Ryan and other family members did not return requests to comment. She is in a fragile state, and the thought of media coverage hasn't crossed her mind, Ferguson said.

Glenelg High's principal, Shawn Hastings-Hauf, declined an interview through an HCPS spokesperson, who said the school's leadership wants to "be sure they are focused on the needs of their students as they navigate this difficult time."

In a letter to parents dated Jan. 15, when schools were closed for Martin Luther King Jr. Day, the principal said the school was "shocked and saddened" by the deaths she said were "especially difficult to understand or accept." Braden was in the 11th grade, and Hailey was in 10th grade, she said.

She wrote that teachers would have guided discussions about the "sad news" during their first-period classes and "give the students an opportunity to ask questions, validate their feelings and reactions, identify coping strategies, and share information on additional resources available at school in the coming days."

Every school community has or will experience a tragedy, and it doesn't take an event as traumatizing as Braden and Hailey's deaths to warrant a mental-health-centered response, said Emilie Ney, the National Association for School Psychologists' director of professional development.

That response should be focused on the whole school community — students who were close to a lost student, students who weren't, teachers, staff and parents, she said. There's also no one-size-fits-all approach to the grief journey of a school or a student, and no linear stages of mourning.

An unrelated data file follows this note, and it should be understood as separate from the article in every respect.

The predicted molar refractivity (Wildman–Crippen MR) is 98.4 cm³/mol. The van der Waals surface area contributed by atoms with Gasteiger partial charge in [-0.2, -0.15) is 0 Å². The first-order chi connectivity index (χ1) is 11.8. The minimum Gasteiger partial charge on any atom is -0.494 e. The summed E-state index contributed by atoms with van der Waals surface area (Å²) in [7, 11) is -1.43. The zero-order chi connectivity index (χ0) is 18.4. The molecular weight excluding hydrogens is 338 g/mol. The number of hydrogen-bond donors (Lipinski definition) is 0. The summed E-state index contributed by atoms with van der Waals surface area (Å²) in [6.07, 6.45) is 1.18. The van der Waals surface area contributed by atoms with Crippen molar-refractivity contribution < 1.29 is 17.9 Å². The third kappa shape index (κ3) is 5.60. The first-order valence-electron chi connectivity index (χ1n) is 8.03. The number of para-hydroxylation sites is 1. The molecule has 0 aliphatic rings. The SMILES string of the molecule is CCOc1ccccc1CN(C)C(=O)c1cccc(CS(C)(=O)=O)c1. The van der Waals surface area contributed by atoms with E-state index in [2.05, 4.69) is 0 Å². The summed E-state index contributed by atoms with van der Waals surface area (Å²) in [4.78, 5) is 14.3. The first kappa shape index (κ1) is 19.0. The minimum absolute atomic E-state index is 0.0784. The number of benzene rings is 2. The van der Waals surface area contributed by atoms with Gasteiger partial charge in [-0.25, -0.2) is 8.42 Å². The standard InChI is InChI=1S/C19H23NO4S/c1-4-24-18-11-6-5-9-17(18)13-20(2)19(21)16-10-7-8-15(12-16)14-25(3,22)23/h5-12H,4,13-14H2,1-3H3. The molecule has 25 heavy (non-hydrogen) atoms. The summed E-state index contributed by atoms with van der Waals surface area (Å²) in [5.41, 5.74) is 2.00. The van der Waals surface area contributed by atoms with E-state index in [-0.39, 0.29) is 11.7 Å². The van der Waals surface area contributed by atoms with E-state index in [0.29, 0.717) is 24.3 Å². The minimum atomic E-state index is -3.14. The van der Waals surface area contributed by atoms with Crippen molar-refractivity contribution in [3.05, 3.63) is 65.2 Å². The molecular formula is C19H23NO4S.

Many students are "simultaneously experiencing loss and grief... as well as fear" of violence after a deadly event unfolds in their community, especially in a small, tight-knit area where residents know each other well, Ney said.

Parents and schools alike should look out for behavioral changes, such as those that are connected to anxiety and depression, she said. Younger students might have difficulty separating from their parents and miss school. Some might suddenly stop doing an activity that they enjoyed. They could be spending more time alone in their rooms. Their eating habits could change. Grades could plummet.

It's important for parents to open themselves to dialogue with their children and validate their experience, Ney said. The Coalition to Support Grieving Students, a collaborative organization backed by Ney's group, offers advice on how — and how not — to have that conversation.

Some children are verbal and open to talking; others might be quieter and express their feelings differently — but above all, it's important for parents to validate "that it's OK for people to feel that way" and give them "unconditional, positive regards" while monitoring their behavior for signs that they need more support than what a parent can offer, Ney said. A lot of those services from mental health professionals are already available in school to "meet [students] where they are."